Equine Sinusitis Symptoms

Written by megan allyce snider
  • Share
  • Tweet
  • Share
  • Pin
  • Email
Equine Sinusitis Symptoms
Equine sinusitis is a very severe illness for a horse. (horse image by milemarsovac from Fotolia.com)

Recognising and treating the symptoms of equine sinusitis is crucial your horse's health. Horses breathe primarily through their noses, so any blockage, impairment or discharge from the sinus area will have a heavy impact on your horse's health. If your horse displays signs of sinusitis, take him to a veterinarian as soon as possible. This illness will only worsen without treatment.

Other People Are Reading

Nasal Discharge

Some symptoms of equine sinusitis are a persistent pus discharge from one side of the nose. The pus will be incredibly foul-smelling if caused by a dental problem. Swelling of the face and bulging of the eyes may occur. There may be a tumour in the sinus, which is a serious complication, and requires examination by a professional. The horse may make abnormal respiratory sounds, such as crackling, wheezing, stridor (harsh breathing caused by upper respiratory obstruction) or stertor (snoring). Equine sinusitis can result in permanent discharge from the nostrils, though it is rare for both nostrils to have discharge.

Physical Symptoms

Horses with equine sinusitis will shake their heads and refuse to do general exercises due to the illness. Your horse may be too sick for physical activity, work or riding for some time, because his lungs labour under the shortage of air coming in through the blocked nasal cavities. Allow your horse to rest until a veterinarian sees him.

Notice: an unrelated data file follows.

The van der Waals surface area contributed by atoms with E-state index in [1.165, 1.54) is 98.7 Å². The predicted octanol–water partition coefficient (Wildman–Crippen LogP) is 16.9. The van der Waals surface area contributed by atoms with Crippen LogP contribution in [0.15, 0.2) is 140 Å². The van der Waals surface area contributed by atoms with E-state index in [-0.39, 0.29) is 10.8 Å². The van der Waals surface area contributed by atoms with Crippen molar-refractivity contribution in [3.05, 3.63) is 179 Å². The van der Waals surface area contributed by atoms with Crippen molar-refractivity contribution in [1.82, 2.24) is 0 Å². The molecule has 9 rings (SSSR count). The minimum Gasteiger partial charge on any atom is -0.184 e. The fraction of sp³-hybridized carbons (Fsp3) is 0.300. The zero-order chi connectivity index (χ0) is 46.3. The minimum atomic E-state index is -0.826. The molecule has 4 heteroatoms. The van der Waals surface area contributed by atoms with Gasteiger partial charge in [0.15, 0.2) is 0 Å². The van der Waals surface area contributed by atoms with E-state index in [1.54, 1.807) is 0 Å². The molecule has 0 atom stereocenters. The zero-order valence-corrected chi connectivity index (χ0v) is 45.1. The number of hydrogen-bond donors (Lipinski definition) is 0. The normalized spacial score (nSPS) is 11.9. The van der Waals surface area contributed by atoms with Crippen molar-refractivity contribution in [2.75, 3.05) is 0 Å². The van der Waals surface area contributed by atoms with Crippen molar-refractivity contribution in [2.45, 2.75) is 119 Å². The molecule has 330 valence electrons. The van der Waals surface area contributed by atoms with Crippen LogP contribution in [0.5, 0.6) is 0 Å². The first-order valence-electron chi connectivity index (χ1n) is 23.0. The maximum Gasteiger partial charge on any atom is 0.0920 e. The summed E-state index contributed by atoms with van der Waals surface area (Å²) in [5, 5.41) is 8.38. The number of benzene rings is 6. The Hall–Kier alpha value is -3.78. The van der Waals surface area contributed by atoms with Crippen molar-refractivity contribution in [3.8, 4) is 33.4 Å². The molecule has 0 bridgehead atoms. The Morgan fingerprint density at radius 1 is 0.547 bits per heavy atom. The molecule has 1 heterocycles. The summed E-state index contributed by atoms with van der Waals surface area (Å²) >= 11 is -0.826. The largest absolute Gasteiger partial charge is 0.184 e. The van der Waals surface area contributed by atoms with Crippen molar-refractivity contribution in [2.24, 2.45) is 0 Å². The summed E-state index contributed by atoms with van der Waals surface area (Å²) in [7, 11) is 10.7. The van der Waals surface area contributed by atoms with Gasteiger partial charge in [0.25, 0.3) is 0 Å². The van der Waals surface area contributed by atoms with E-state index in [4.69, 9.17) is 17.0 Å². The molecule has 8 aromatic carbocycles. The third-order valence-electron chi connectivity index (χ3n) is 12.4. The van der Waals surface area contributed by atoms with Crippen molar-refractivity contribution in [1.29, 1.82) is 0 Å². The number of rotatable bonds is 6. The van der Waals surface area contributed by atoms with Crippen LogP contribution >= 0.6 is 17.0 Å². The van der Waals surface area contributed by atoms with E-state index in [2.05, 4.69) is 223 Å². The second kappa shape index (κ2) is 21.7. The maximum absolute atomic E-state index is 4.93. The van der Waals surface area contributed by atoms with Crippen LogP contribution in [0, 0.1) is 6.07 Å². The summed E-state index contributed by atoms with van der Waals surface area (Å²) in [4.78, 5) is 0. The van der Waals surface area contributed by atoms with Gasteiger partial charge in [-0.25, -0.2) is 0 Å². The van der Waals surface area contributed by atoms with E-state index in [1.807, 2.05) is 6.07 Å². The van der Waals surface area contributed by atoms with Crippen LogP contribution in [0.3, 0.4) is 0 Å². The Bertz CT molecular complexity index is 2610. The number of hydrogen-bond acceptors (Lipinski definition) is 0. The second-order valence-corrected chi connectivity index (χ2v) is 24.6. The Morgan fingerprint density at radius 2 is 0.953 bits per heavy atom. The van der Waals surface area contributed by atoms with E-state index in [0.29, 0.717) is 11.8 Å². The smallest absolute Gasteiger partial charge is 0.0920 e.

Equine sinusitis is extremely painful for some horses. The sinusitis can appear on its own or be the cause of a dental injury. If this is the case, the horse will refuse to take the bit. Horses that experience pain may also refuse to eat, and lose weight as a result.

Don't Miss

  • All types
  • Articles
  • Slideshows
  • Videos
  • Most relevant
  • Most popular
  • Most recent

No articles available

No slideshows available

No videos available

By using the eHow.co.uk site, you consent to the use of cookies. For more information, please see our Cookie policy.